Part IV: Detox in Gallup, New Mexico


Originally appeared in The Ranger newspaper.

He began drinking to medicate emotional stress. Over time he felt inadequate in his career, as a father, and as a husband. His marriage ended. Problems escalated. Blame was cast on everything but himself.

Alone now, he relies on other people. When he drinks, he binges.

She is widowed. But she continues to try to find another husband among the high-risk population. She has no family or home. Her coping and social skills are weak. Spiritually she is confused.

She is alone now, too. She drinks in a steady pattern.

These are the typical chronic drinkers seen at the Na’nizhoozhi Center, the crowning, most-tangible achievement of the alcohol reform movement in McKinley County, N.M.

NCI, “the bridge” in Navajo, is a culturally sensitive 150-bed detox facility.

From the outside, the non-threatening stucco structure looks more like a southwestern store than a place where people sober up. Called “relatives” instead of clients because they all come from the same creator, they are locked in by bars arranged in Indian patterns. They lie on gymnastic mats before waking up, trying to figure out where they are.

Although the alcohol problem is still at dangerous levels in McKinley County, the improvement has been nothing short of, well, radical. Public drunkenness has been decriminalized as drunk driving laws have been stiffened. After four years of operation, client load has decreased by 49 percent. Other indicators also are down.

Countywide suicide rates have dropped from 50 percent above the state rate to 40 percent below. Protective custody or “danger-to-oneself” incarcerations have decreased 49 percent over the same period. Many of the so-called hopeless cases have returned to their families.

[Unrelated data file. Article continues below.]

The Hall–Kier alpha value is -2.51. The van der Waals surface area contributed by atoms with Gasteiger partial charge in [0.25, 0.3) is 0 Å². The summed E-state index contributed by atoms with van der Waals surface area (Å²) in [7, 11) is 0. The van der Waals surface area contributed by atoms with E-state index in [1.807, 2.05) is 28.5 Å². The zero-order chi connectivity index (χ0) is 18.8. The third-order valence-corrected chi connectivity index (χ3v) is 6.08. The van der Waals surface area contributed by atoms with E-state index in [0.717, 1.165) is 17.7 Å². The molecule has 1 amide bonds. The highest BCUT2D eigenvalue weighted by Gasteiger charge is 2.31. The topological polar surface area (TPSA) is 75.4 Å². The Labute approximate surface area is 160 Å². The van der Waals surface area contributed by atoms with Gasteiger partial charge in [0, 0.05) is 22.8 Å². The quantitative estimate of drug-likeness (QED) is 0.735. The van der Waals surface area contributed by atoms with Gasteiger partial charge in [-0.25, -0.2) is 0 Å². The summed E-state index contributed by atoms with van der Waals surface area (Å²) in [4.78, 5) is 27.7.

NCI treats each problem drinker with respect, giving him meals, vitamins, clean clothing and entertainment at a bed cost of $35 a day. Critics call it “NCI Hilton.” They also have access to either a medicine man or counselor.

This “soft-handed” protective custody program has reduced local emergency room and hospitalization costs by 58 percent, according to NCI figures.

The center was funded by city bonds, a county-wide 5 percent alcohol excise tax, and grant money from the Robert Wood Johnson Foundation and the Indian Health Service. A state law was passed to allow law enforcement agencies to hold intoxicated people for up to five days.

It’s clearly a vast departure from the old “drunk tank,” where men and women were thrown in separate cells with little treatment.

Projects keep the relatives involved. Some make reflective patches in Indian patterns they then sew on clothing to keep them from getting hit by cars.

A breath alcohol content test is administered on intakes. For people who can’t get the traditional fix and consume cheaper alcohol-related products such as hair spray, cough medicine, and vanilla extract, the meter registers a haunting triple X.

These are the same products high school kids don’t think is poison. Unfortunately, though, bromine has a habit of destroying brains. After a few years of intermittent use, kidneys shut down and blindness results, that is if the drinker is still alive. A city law in Gallup allows local stores to refuse sales of dangerous products to obvious abusers.